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Tonkatsu (豚カツ), Japanese breaded, deep fried pork cutlet, is one of my favorite dishes. It's kind of like Wiener Schnitzel.

Start with a center cut pork roast, about 2.75 pounds. Remove the layer of fat and silverskin so you get a uniform, monolithic chunk of meat.

The easiest way to make the uniform thin slices is to freeze the roast for about 2 hours. Then make very thin slices - even thinner than what you get for "thin sliced boneless pork chops" at the grocery store.

Season with salt, pepper, and garlic powder. Cover with plastic wrap and pound with a flat-faced mallet to make the slices even thinner.

Prepare a breading station with all-purpose flour, 3 eggs beaten with a little water, and panko breadcrumbs. The panko breadcrumbs really are necessary - definitely do not try to substitute regular grocery store breadcrumbs. In a pinch, pounding a bunch of Ritz or Town House-type crackers isn't a bad substitution, however.

I find it works best to flour about 5 slices, then proceed with taking each slice and individually coating it completely in egg, then into the panko. Press the panko into the slice to make sure it sticks.

Deep fry for 2 minutes at 360°F. After one minute, flip over. Make sure the slices are not too crowded, and should not overlap. You'll probably have to make quite a few batches, but it's not so bad since they don't take long to cook at all since they're so thin.

The completed tonkatsu. There was another partial sheet pan, as well.

It's served with "tonkatsu sauce" which is a slightly sweet dipping sauce that can be purchased in Asian grocery stores. I like mine a little saltier so I mix regular soy sauce (shoyu) with tonkatsu sauce. You could even use plain soy sauce.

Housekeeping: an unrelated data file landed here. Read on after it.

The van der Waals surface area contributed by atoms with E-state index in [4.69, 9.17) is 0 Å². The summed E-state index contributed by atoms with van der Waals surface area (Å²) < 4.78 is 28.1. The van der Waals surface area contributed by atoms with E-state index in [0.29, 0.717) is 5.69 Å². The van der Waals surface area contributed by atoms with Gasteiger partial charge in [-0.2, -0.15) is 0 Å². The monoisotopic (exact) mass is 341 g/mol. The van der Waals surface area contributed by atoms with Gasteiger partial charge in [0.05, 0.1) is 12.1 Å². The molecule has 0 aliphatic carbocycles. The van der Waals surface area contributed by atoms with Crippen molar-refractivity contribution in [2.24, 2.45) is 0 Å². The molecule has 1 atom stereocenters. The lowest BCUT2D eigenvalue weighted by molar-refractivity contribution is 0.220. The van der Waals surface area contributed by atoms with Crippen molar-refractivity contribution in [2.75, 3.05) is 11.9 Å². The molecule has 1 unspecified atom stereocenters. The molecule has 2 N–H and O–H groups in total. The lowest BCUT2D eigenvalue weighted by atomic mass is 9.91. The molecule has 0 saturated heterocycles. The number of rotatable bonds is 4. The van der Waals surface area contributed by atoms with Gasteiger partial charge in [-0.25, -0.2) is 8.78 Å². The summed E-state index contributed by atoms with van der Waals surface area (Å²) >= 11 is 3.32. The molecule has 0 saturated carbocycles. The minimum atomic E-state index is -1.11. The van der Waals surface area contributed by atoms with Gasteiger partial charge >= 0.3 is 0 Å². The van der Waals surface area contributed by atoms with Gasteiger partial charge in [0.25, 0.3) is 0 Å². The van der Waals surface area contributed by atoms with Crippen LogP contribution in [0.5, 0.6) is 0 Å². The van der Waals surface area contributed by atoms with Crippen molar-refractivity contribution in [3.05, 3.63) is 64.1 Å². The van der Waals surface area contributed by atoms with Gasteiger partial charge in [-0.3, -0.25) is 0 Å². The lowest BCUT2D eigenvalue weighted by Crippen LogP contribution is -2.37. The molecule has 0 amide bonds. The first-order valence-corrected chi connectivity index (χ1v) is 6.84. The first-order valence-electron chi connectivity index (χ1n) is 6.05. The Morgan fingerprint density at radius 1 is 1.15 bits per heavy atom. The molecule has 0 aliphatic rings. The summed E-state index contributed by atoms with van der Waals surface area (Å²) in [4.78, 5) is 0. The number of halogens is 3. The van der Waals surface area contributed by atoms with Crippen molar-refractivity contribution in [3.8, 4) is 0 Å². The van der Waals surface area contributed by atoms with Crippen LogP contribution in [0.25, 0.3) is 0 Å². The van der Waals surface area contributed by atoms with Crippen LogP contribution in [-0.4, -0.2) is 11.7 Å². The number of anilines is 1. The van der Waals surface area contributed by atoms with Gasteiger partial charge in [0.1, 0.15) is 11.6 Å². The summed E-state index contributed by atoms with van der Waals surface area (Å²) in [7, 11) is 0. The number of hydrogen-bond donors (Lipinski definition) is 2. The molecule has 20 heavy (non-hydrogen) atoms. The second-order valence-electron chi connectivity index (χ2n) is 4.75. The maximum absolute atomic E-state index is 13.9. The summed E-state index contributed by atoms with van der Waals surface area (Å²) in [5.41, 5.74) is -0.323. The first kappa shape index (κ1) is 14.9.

Tonkatsu freezes well in a ziplock bag or a plastic container. Just make sure you reheat in an oven, or even a toaster oven, not the microwave. I heat it on a lightly greased sheet pan in the oven for 12 minutes at 350°F.

There are apparently regional and even family differences in the preparation of this dish. In particular, my family's version uses very thinly sliced pork, though there are some preparations with cuts from 1 to 2 cm thick.

There are also other katsu - including versions make with chicken, minced meat, ham, and beef. I've never had ham katsu, but I like saying "hamu katsu."

There's another post of the tonkatsu reheated .

Update5/17/2012: Here's a nicer plating:

Update1/27/2014: Instead of using the big deep fryer, I used a sauté pan on my induction hot plate at 360°F. It worked really well for smaller batches!

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